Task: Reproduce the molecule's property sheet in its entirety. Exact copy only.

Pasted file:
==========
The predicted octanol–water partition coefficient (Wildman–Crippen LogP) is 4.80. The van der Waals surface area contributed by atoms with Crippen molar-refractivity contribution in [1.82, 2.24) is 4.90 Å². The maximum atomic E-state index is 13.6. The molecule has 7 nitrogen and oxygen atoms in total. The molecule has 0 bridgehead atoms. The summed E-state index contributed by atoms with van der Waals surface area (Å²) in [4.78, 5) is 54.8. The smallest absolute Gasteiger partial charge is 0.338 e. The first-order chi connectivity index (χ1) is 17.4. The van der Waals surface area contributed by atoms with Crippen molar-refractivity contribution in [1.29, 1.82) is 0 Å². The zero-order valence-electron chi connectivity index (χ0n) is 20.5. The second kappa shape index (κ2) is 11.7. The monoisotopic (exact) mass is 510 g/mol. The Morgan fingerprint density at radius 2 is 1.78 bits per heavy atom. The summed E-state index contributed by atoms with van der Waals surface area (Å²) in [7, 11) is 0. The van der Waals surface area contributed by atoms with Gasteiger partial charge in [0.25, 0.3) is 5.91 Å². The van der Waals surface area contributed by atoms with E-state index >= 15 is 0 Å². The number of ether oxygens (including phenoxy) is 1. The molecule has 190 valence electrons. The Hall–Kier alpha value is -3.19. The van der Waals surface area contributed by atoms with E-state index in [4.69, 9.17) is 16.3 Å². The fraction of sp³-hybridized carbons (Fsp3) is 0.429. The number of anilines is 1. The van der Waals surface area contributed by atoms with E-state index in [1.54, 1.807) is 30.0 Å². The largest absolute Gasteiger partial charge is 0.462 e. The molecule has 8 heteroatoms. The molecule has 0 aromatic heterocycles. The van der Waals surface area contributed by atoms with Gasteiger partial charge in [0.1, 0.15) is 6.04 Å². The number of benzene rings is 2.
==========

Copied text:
The predicted octanol–water partition coefficient (Wildman–Crippen LogP) is 4.80. The van der Waals surface area contributed by atoms with Crippen molar-refractivity contribution in [1.82, 2.24) is 4.90 Å². The maximum atomic E-state index is 13.6. The molecule has 7 nitrogen and oxygen atoms in total. The molecule has 0 bridgehead atoms. The summed E-state index contributed by atoms with van der Waals surface area (Å²) in [4.78, 5) is 54.8. The smallest absolute Gasteiger partial charge is 0.338 e. The first-order chi connectivity index (χ1) is 17.4. The van der Waals surface area contributed by atoms with Crippen molar-refractivity contribution in [1.29, 1.82) is 0 Å². The zero-order valence-electron chi connectivity index (χ0n) is 20.5. The second kappa shape index (κ2) is 11.7. The monoisotopic (exact) mass is 510 g/mol. The Morgan fingerprint density at radius 2 is 1.78 bits per heavy atom. The summed E-state index contributed by atoms with van der Waals surface area (Å²) in [7, 11) is 0. The van der Waals surface area contributed by atoms with Gasteiger partial charge in [0.25, 0.3) is 5.91 Å². The van der Waals surface area contributed by atoms with E-state index >= 15 is 0 Å². The number of ether oxygens (including phenoxy) is 1. The molecule has 190 valence electrons. The Hall–Kier alpha value is -3.19. The van der Waals surface area contributed by atoms with E-state index in [4.69, 9.17) is 16.3 Å². The fraction of sp³-hybridized carbons (Fsp3) is 0.429. The number of anilines is 1. The van der Waals surface area contributed by atoms with E-state index in [1.54, 1.807) is 30.0 Å². The largest absolute Gasteiger partial charge is 0.462 e. The molecule has 8 heteroatoms. The molecule has 0 aromatic heterocycles. The van der Waals surface area contributed by atoms with Gasteiger partial charge in [0.1, 0.15) is 6.04 Å². The number of benzene rings is 2.